"Don't go there it's dangerous!" I didn't know much about Johannesburg but danger never stopped me before. I recalled chilling in Egypt during the Arab Spring for goodness sakes!
Ok, I wasn't chilling exactly, more so in a hotel room waiting for my early morning flight. But still, I was there! So that totally counts, right?
Anyways, I brushed off the comment until I heard it repeated again from multiple sources. Every time I mentioned going to Johannesburg, someone would look at me wide-eyed, as if I was going and never coming back.
Needless to say I was a bit worried. At one point being the city with one of the highest crime rates, I wondered if I would be victim while on my trip in Jo-burg.
Everyone I encountered, leading up to the individuals in Cape Town, where we caught our connecting flight to Jo-burg, mentioned some weird and extreme form of advice.
"Make sure you put your money in your underwear so it's hard for anyone to get to it!" "Wear your backpack in the front so all your items are in sight at all times!" "Don't stare anyone in the eyes, that's asking for trouble!"
I was freaking out!
The moment I landed, I kept an eye out for every small movement, and made it a point to trust no one. I refused to accept help with directions from a soul besides my GPS. Constantly being on high alert was draining.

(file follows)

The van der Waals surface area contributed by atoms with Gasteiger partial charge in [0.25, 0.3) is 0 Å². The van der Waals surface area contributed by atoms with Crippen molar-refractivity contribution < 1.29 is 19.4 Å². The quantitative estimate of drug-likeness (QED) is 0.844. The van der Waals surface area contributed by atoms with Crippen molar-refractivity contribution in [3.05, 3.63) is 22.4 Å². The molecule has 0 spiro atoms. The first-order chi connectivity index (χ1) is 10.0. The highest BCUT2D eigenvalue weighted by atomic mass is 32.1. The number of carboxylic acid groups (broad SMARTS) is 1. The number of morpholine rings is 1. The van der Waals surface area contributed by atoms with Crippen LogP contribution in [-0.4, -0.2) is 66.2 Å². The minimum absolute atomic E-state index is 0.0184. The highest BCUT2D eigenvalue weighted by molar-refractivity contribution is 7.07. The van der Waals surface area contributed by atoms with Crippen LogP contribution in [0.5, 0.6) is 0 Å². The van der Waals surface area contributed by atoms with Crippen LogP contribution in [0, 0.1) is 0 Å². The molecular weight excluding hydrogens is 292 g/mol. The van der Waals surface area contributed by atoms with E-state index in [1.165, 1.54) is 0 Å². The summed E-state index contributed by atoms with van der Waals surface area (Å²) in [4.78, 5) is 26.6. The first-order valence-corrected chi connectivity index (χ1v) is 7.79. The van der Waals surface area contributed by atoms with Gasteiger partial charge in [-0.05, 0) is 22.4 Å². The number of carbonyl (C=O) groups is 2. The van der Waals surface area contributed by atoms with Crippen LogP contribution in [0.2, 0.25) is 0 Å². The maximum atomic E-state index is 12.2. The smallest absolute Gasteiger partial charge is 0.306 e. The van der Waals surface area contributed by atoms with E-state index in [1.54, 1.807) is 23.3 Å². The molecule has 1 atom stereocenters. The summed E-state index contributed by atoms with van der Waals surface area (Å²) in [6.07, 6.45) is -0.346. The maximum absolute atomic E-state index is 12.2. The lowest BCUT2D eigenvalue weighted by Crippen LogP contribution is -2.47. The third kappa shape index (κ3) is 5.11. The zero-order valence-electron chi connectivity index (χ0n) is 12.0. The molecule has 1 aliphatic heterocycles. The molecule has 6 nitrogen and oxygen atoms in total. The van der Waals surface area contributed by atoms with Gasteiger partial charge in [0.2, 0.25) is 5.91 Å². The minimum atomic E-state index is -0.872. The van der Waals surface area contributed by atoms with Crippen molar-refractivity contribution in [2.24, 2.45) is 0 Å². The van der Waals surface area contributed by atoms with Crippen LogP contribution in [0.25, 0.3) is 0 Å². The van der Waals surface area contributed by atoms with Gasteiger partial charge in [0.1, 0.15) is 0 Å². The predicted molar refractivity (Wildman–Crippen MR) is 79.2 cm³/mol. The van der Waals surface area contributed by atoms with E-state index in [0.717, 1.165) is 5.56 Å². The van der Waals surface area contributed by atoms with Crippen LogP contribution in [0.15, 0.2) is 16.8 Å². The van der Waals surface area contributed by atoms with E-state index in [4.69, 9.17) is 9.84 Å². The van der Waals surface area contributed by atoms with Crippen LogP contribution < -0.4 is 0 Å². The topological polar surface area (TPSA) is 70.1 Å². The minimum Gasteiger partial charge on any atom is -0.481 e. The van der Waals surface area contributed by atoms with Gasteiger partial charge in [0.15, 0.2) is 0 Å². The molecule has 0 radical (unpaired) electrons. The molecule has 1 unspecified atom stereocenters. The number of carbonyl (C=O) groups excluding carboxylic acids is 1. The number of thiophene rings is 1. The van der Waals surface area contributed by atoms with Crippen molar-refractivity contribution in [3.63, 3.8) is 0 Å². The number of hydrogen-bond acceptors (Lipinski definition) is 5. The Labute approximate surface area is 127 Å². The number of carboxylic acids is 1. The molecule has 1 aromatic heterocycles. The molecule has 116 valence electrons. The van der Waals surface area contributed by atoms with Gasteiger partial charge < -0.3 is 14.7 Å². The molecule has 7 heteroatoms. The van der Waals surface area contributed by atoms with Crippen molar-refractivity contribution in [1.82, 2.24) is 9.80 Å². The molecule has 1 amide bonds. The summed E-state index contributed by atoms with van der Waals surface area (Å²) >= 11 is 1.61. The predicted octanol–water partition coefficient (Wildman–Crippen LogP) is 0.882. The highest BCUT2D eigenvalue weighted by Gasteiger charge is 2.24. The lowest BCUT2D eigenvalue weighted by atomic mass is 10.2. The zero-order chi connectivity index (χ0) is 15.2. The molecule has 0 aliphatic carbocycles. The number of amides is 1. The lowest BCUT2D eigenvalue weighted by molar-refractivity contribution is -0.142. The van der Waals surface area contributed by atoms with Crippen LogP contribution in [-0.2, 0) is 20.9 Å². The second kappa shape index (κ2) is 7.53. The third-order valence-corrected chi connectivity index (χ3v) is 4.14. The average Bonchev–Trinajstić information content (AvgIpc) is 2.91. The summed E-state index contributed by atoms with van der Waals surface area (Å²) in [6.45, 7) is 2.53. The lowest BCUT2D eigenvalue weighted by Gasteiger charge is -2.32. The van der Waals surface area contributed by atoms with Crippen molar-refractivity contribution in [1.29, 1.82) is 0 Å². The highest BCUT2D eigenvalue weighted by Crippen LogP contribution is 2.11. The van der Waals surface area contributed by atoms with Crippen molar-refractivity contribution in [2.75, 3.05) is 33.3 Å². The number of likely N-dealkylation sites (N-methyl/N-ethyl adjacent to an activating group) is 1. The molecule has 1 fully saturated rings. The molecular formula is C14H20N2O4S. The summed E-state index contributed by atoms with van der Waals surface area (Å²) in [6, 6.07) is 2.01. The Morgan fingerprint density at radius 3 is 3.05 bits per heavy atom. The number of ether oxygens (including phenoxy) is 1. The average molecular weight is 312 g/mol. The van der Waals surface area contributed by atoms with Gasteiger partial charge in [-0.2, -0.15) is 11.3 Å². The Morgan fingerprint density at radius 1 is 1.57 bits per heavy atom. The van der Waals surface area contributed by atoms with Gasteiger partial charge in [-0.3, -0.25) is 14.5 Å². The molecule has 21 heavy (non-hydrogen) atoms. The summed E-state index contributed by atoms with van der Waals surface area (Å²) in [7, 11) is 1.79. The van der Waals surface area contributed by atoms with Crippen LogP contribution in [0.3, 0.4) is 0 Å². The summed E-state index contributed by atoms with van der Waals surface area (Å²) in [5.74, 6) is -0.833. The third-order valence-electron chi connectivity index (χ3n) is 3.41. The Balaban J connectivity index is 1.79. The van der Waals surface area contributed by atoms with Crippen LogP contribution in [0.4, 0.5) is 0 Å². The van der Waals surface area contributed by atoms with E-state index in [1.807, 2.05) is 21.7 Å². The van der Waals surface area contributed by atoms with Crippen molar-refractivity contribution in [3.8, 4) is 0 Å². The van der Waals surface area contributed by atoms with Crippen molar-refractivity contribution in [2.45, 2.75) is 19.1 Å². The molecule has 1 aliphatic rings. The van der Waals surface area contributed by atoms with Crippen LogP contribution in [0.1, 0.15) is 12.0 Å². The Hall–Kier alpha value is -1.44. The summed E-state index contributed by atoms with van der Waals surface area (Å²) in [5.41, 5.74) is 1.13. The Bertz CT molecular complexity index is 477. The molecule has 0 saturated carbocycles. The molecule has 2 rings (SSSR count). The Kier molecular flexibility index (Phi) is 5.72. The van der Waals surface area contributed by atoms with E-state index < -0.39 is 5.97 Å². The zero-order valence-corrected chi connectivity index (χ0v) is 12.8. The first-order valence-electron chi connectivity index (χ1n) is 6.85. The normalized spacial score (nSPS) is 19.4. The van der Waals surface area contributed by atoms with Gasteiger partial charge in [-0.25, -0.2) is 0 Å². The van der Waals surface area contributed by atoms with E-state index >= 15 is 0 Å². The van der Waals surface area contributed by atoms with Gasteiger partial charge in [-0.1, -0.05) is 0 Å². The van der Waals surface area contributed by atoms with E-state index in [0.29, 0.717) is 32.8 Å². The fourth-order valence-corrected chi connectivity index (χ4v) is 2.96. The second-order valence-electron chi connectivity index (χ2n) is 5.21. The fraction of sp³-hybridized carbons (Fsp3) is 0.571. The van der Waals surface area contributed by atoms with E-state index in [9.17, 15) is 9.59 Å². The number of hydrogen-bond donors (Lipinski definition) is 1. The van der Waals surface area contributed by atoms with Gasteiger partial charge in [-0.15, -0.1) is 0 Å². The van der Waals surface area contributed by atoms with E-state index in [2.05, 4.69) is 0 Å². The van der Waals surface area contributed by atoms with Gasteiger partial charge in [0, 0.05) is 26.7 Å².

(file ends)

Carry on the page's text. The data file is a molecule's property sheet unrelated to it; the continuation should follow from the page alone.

On my second day in Jo-burg, I went to Soweto, and my life changed forever. For those who don't know, Soweto is the South Western Township of Jo-burg inhabited by a majority black population.
Soweto sort of feels like your grandmas kitchen. You can taste the hard work and sweat in the air, but the overpowering aroma of love fills your palette instead. I found it so interesting that the "ghetto" I was warned about was the most comforting place of my experiences in Jo-burg.
I entered Soweto originally to go on a random bike tour, but I fell in love.
Kids playing soccer at sunset, moms preparing for dinner, dads returning from work for a nice cold drink. Soweto was lovely in that with the little bit that these individuals had, they made the most of it.
My bike tour guide, Jazz, was nothing short of amazing! He introduced me to the most kind-hearted individuals and ensured that my time in the city was unforgettable.
I was never physically robbed in Johannesburg, but I was robbed of my peace of mind. Too often, I let fear in and closed myself off.
Fear constantly stops people from opening up, reaching out, and seeing the world for what it can truly be: beautiful.
I believe that when you are good to people, that energy is reciprocated. I am so grateful for Jazz and his energy, that allowed me to see the people of Jo-burg in a different light.
If it wasn't for him, I would have left South Africa with the same advice people gave me. My advice now is, be smart, but go in with open arms, and a big heart.
And most importantly go to Soweto!
Also, when you find Jazz, send him my love!